When the Scariest Part of Parenthood Is Socializing With Other Parents | Parents Survival Guide
A planner by nature, I anticipated my babies’ arrivals by reading all the books, making all the lists, doing all the research, and generally convincing myself I had made a terrible mistake. Thankfully, both of my children survived their earliest years without much trouble, and I relaxed a little. However, just when it seemed like we were finally figuring things out, they started school.
At first, the great challenges of school included trusting the classroom educators, acclimating to a different routine, and remembering where to find things such as the online school calendar. But as the kids moved from their rural Maine Montessori years (from ages 3 to 5) to the Chicago Public Schools, things changed.
Of course, the kids met our new challenges with resilience and grace, quickly falling into a new normal. I, on the other hand, have had a bumpier go of things.
You see, as an introvert, the scariest part of parenthood for me is socializing with other parents. Little by little, I’m figuring out ways to manage my discomfort, but I’m discovering there’s no quick or fast solution. Here are some of the challenges I’ve faced as an introverted parent, and what I’ve learned.
I am the kind of introverted working mother who can fake social ease just enough to keep the red flags lowered — as long as the socializing comes in short bursts, in small, familiar groups (one-on-one is ideal), and it’s extra helpful if I have a defined purpose for being there (i.e., if it’s my job). Alternatively, opened-ended and undefined social situations are, for me, the equivalent of the boogie man.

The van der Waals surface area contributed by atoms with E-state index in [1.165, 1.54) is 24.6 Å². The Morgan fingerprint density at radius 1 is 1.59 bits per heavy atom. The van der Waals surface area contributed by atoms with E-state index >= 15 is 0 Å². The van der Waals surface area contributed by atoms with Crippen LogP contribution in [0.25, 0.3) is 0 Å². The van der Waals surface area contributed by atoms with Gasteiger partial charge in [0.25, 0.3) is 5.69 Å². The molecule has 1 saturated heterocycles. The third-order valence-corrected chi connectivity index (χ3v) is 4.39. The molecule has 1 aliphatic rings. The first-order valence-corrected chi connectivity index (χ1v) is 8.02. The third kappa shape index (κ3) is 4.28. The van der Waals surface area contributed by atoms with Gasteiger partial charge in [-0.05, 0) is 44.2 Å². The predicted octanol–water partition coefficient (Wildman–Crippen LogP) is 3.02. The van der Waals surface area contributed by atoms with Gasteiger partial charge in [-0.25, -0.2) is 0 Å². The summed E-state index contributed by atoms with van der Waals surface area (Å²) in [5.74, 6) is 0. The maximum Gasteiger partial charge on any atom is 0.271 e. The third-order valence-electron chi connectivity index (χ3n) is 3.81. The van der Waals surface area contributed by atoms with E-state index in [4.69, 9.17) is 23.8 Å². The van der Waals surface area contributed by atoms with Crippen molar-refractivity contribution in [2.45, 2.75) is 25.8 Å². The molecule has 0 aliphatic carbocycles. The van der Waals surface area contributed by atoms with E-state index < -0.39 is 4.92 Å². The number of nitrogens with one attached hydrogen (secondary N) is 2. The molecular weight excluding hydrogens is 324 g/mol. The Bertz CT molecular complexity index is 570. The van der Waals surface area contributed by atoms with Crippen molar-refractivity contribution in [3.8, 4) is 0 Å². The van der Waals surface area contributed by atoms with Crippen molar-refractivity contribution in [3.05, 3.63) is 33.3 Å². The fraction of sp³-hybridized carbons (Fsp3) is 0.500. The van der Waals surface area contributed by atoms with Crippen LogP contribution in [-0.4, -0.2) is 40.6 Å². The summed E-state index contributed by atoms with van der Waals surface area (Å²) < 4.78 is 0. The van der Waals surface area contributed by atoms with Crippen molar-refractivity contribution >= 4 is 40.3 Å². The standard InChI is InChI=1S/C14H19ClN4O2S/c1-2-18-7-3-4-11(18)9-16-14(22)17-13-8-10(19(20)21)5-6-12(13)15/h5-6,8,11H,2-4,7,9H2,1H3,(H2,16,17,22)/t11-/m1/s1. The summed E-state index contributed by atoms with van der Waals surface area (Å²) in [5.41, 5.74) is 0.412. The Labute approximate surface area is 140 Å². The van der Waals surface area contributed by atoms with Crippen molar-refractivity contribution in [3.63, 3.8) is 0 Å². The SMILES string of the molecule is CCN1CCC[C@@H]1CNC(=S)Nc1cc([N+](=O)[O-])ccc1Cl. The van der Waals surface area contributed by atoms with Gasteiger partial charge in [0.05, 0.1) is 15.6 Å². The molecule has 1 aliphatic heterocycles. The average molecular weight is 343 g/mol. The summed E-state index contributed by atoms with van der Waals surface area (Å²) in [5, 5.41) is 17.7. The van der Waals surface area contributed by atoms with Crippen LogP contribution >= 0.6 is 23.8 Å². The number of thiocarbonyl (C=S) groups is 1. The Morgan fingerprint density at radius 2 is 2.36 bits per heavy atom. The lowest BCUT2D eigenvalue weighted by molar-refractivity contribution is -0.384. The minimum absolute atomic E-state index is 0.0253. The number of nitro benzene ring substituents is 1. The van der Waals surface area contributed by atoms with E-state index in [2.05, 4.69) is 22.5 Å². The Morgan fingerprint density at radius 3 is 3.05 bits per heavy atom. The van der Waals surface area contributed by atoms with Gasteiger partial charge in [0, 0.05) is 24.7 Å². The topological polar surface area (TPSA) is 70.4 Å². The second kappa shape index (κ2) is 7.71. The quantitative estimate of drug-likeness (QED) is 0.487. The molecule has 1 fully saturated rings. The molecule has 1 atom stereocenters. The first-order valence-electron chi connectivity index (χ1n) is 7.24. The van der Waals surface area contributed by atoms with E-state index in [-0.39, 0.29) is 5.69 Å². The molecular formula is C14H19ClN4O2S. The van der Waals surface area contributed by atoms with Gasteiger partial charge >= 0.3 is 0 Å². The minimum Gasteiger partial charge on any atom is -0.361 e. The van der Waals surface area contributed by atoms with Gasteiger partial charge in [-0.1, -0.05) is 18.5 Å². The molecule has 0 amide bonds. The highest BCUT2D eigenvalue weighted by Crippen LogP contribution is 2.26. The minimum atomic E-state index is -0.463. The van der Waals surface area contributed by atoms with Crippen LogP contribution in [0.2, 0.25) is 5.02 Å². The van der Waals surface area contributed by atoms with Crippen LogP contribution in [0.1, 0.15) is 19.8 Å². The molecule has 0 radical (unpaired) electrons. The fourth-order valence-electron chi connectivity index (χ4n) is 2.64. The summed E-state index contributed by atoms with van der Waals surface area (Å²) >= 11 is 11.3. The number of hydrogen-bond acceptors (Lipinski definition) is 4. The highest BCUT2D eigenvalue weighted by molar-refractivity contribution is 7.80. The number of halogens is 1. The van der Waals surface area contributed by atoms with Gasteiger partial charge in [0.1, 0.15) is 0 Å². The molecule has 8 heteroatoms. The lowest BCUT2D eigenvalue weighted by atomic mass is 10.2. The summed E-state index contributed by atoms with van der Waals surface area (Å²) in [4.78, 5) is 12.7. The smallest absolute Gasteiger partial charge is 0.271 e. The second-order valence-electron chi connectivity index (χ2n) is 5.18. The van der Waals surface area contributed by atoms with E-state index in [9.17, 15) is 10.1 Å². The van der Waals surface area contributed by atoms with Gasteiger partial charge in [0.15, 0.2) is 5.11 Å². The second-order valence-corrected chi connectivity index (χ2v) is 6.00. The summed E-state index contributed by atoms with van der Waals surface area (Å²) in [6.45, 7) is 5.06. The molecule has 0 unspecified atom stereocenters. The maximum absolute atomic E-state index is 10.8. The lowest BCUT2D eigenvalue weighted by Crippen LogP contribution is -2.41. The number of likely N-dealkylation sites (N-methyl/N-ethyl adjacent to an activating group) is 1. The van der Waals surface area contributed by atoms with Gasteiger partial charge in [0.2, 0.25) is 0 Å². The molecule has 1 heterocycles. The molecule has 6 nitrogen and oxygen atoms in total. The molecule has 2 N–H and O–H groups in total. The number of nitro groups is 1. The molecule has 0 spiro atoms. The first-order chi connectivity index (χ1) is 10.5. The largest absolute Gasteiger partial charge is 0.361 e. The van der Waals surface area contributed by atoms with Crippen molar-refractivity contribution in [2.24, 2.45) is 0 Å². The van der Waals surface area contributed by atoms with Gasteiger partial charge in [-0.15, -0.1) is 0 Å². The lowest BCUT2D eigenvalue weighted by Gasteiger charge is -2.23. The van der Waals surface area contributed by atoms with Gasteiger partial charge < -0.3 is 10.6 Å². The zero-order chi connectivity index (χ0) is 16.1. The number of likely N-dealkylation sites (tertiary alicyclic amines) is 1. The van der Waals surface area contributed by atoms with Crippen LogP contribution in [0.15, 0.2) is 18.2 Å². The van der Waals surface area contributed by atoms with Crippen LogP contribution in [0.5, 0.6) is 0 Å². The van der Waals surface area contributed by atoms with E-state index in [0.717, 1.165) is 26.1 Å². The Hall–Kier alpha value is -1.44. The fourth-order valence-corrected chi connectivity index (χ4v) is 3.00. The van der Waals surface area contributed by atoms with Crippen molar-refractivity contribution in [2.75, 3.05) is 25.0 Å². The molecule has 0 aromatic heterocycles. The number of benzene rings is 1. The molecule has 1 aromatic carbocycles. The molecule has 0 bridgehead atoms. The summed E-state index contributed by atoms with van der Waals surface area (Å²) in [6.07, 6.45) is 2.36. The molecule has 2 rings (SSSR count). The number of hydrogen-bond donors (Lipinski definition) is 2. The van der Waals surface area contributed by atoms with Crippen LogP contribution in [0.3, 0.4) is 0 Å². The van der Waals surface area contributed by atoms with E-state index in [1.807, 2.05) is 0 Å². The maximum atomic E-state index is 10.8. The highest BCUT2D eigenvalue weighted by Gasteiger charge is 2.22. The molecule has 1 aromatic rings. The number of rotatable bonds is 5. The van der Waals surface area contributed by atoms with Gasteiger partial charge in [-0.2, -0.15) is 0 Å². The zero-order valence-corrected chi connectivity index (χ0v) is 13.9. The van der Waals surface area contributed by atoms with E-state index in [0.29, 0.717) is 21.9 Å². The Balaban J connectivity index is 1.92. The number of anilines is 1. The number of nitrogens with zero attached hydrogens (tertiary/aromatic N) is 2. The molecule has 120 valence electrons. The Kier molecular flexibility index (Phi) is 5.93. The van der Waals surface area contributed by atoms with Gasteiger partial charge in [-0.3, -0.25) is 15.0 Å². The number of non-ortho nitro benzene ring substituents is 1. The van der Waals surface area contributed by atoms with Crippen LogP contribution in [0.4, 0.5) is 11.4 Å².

My kids are now six and seven. They are sweet, social people who enjoy playdates and group activities. They long to be in the mix of their school and neighborhood communities — after-school events, potlucks, and street parties. So I say yes to some things, and we keep showing up. We show up, the kids find their people and take off with their little wolf packs. I linger at the edge of the activity, not totally unlike a lone sock hanging limply from a clothesline.
Recently in therapy, I described my social-anxiety-while-among-other-parents as a middle school regression. It’s especially prevalent with other mothers. If faced with a large group of mothers who are catching up with each other in chatty clusters of designer leggings, sporty vests, and baseball caps, I immediately feel like I am 12 years old, standing at the front of the middle school cafeteria, feeling very Asian (which I am), wearing the wrong clothes, and wondering where to sit. To be honest, I skipped lunch for most of the middle school and high school and instead read peacefully in the library.
But it’s no longer just about me.
Before I continue, I have a few disclaimers. I always have disclaimers.
- I’m sure the other mothers/parents are fine. My own social obstacles are not a judgement on them.
- I am not looking for sympathy. This is simply how I am, and devising strategies for navigating this is my own inside job.
- I could avoid these situations, but my own introverted personality shouldn’t prevent my kids from participating in their communities.
- It’s important for my kids to see me doing things that I find hard and uncomfortable.